This article was first published in August 2002 and has been lightly updated.
“Probably every slave imported represented, on the average, five corpses in Africa or on the high seas. The American slave trade meant, therefore, the elimination of 60 million Africans.”
—Armet Francis, “The Black Triangle”
“As valuable a family as was ever offered for sale, consisting of a cook about 35 years of age, and her daughter about 14, and son about 8. The whole will be sold together or a part of them, as may suit a purchaser.”
—Ad in The Charleston (South Carolina) Courier, April 12, 1828
The bones of enslaved Africans lie in unmarked graves on both sides of the Atlantic and beneath its gray waters. But the wealth slave labor created is not gone with the wind. It lives on as capital in the huge fortunes of “great” capitalist families — the Rockefellers, Morgans, Mellons, DuPonts and others — who have invested it again and again. It is in the skyscrapers of Manhattan and New England’s Ivy League universities. It is in railroads, airlines, steel mills, auto plants, oilfields, hotels, dotcoms and telecoms. It lies in bank vaults beneath Wall Street and is traded on the New York Stock Exchange.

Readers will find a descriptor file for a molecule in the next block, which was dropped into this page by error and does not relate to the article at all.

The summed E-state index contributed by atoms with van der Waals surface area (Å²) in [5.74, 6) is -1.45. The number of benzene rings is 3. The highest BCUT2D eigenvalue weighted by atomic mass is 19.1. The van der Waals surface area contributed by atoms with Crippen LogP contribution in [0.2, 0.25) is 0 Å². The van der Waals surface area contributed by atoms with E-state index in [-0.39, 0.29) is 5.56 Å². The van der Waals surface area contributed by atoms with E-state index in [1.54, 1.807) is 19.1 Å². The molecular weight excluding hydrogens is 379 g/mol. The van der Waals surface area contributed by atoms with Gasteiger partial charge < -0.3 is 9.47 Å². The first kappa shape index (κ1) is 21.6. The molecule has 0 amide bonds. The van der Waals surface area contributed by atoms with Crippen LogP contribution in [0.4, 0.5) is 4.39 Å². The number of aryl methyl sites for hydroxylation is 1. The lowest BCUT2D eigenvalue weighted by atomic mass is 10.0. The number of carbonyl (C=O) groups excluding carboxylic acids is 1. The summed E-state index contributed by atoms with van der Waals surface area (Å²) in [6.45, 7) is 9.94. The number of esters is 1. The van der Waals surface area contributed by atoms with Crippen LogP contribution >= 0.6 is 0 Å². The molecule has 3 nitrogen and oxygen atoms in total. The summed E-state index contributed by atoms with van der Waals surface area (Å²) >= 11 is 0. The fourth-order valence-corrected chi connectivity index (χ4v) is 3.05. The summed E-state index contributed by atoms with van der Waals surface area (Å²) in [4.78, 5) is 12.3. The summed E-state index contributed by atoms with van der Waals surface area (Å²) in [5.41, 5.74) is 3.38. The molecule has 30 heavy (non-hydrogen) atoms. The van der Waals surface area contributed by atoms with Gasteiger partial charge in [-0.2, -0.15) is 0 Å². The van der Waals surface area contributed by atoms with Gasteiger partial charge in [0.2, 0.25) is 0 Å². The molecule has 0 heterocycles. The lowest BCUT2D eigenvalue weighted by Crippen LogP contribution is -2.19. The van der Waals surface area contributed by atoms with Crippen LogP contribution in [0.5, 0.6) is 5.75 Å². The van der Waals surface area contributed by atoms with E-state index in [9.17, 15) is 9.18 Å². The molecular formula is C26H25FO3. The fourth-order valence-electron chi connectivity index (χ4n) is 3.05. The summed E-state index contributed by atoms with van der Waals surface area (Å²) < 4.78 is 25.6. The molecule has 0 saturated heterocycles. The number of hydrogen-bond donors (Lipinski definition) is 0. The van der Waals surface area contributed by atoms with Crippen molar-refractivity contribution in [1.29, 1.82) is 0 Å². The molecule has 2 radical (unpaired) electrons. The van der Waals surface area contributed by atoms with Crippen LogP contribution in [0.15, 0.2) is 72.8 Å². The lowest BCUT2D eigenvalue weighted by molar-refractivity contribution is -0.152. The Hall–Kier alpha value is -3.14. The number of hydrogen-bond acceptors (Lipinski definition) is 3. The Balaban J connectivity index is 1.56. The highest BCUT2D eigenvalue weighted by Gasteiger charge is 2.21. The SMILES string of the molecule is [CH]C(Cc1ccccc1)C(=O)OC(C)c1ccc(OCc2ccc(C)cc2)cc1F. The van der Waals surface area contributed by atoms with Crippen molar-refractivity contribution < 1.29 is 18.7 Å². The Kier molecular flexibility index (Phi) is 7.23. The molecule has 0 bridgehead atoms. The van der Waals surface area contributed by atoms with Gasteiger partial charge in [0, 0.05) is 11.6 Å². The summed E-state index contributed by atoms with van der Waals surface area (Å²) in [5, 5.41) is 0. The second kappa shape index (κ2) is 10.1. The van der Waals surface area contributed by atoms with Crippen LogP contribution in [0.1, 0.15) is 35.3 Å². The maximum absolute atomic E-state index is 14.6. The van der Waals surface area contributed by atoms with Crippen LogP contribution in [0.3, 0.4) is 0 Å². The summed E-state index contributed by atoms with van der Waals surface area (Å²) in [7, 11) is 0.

Those who “own” this wealth have power over those whose ancestors created it — and over working people in every country. When bankers “red line” a Black community or foreclose on homes, they exercise that power. So does a corporation when it shuts a plant in South Carolina or the South Bronx to seek still cheaper labor in Haiti or Mexico. It is on display when plant shutdowns devastate Black and other working-class communities. It is in action when the World Bank forces an African country to “open” its public sector to Western investors in order to eventually privatize it.